Sam Walton—44 when he opened the first Walmart.

Henry Ford—45 when he built the Model T car.

Julia Child—50 when she wrote her first cookbook.

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How Volunteering Can Help You Discover Your Mission

3 Things You Learn about Yourself When You Volunteer

Experience is one of life’s best teachers. As you seek to discover your mission in life, you can read about different opportunities, you can listen to other’s stories, but nothing beats firsthand experience.

Courtesy of Partners in Hope Lake Travis

 

Since a teenager, I have volunteered locally by serving food at a soup kitchen, stocking shelves at a food pantry, helping elderly widows, working on house repairs for less fortunate, helping build a church in Louisiana, and spending time with kids that lived at a children’s shelter.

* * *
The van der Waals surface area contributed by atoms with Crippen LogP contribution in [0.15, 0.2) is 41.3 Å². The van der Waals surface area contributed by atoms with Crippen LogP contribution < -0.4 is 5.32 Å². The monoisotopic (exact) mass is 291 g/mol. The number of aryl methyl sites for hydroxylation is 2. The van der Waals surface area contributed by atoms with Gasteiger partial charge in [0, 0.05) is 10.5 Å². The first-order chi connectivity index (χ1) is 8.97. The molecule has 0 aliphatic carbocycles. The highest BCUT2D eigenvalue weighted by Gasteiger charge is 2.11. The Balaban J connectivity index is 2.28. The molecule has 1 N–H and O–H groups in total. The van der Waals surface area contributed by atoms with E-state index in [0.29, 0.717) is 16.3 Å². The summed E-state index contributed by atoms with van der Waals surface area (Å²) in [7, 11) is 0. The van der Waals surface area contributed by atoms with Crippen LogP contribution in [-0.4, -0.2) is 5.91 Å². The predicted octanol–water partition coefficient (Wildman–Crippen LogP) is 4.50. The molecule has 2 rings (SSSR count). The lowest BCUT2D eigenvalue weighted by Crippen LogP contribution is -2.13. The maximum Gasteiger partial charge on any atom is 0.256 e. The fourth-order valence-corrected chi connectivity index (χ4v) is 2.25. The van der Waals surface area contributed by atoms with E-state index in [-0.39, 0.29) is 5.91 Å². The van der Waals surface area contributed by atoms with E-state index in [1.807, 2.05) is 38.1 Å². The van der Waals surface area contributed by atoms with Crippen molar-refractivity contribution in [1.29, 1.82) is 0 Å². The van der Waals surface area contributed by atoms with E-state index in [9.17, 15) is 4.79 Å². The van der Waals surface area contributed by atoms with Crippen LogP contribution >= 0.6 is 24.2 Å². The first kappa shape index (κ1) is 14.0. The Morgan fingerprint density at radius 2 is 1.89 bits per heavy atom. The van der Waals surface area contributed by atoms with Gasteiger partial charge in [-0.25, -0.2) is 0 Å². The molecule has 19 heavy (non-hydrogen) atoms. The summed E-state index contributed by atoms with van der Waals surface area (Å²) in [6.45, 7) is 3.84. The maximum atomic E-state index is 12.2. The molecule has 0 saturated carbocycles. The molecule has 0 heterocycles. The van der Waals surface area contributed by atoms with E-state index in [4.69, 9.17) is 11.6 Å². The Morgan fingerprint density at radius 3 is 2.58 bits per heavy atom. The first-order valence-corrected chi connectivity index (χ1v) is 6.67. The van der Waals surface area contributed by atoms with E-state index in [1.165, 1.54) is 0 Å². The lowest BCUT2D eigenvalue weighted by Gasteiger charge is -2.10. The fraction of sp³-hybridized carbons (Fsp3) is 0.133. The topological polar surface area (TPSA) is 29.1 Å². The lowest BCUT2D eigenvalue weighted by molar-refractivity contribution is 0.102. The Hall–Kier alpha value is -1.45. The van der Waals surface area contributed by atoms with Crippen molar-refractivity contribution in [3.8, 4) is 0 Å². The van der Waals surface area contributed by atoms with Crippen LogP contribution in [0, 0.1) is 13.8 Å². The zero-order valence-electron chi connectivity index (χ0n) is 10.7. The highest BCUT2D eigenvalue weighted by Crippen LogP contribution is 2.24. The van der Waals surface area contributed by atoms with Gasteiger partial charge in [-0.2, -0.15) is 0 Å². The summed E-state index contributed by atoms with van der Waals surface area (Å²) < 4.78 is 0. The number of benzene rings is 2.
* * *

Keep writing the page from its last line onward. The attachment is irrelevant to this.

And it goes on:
Short term mission trips also gave me many opportunities to volunteer. I have helped conduct Vacation Bible Schools and build a church in Mexico, help build a school in Guatemala, handed out Bibles to Chinese Tourists in Thailand and Macau, dug a well in Honduras, hung out with more kids in a children shelter in Thailand, visited men, women and children in prisons in Thailand, prayer walked in Chinese villages, and spent time encouraging missionaries on the field.

When you volunteer for different things, especially things that out of your comfort zone, you begin to learn things about yourself that will help you discover your mission in life. Here are a few things that you will help you as you volunteer:

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How Is Your Lifestyle Affecting Your Mission?

4 Ways to Adapt Your Lifestyle to Your Mission

Does the way you live your life enable or hinder your ability to engage in mission? If you know what your mission is—whether it be orphan care, working with the poor, mentoring young couples—does your lifestyle help you embrace that mission?

We all have resources at our disposal. We have time, money, talents, relationships. Trouble is we tend to use them on our own agenda.